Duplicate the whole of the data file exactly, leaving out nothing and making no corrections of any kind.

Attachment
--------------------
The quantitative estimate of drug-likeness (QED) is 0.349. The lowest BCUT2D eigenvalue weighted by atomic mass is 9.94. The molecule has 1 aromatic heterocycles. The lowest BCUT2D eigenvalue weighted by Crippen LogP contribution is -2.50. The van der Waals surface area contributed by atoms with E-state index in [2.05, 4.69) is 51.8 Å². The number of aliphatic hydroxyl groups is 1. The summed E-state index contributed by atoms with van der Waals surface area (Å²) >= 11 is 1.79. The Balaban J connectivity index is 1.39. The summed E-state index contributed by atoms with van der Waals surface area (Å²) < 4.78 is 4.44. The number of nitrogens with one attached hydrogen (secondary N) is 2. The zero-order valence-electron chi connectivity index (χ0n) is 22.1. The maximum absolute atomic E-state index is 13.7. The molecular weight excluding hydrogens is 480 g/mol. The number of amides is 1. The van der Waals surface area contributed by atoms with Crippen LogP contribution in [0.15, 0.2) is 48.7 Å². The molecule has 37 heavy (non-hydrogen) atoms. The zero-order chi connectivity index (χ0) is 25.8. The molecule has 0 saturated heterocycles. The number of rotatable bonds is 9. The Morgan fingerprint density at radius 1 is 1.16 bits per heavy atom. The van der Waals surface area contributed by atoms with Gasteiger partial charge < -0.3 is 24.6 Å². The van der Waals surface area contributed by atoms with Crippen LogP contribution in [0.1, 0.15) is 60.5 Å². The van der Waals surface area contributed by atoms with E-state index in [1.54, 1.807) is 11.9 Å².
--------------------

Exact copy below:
The quantitative estimate of drug-likeness (QED) is 0.349. The lowest BCUT2D eigenvalue weighted by atomic mass is 9.94. The molecule has 1 aromatic heterocycles. The lowest BCUT2D eigenvalue weighted by Crippen LogP contribution is -2.50. The van der Waals surface area contributed by atoms with E-state index in [2.05, 4.69) is 51.8 Å². The number of aliphatic hydroxyl groups is 1. The summed E-state index contributed by atoms with van der Waals surface area (Å²) >= 11 is 1.79. The Balaban J connectivity index is 1.39. The summed E-state index contributed by atoms with van der Waals surface area (Å²) < 4.78 is 4.44. The number of nitrogens with one attached hydrogen (secondary N) is 2. The zero-order valence-electron chi connectivity index (χ0n) is 22.1. The maximum absolute atomic E-state index is 13.7. The molecular weight excluding hydrogens is 480 g/mol. The number of amides is 1. The van der Waals surface area contributed by atoms with Crippen LogP contribution in [0.15, 0.2) is 48.7 Å². The molecule has 37 heavy (non-hydrogen) atoms. The zero-order chi connectivity index (χ0) is 25.8. The molecule has 0 saturated heterocycles. The number of rotatable bonds is 9. The Morgan fingerprint density at radius 1 is 1.16 bits per heavy atom. The van der Waals surface area contributed by atoms with Gasteiger partial charge < -0.3 is 24.6 Å². The van der Waals surface area contributed by atoms with Crippen LogP contribution in [0.1, 0.15) is 60.5 Å². The van der Waals surface area contributed by atoms with E-state index in [1.54, 1.807) is 11.9 Å².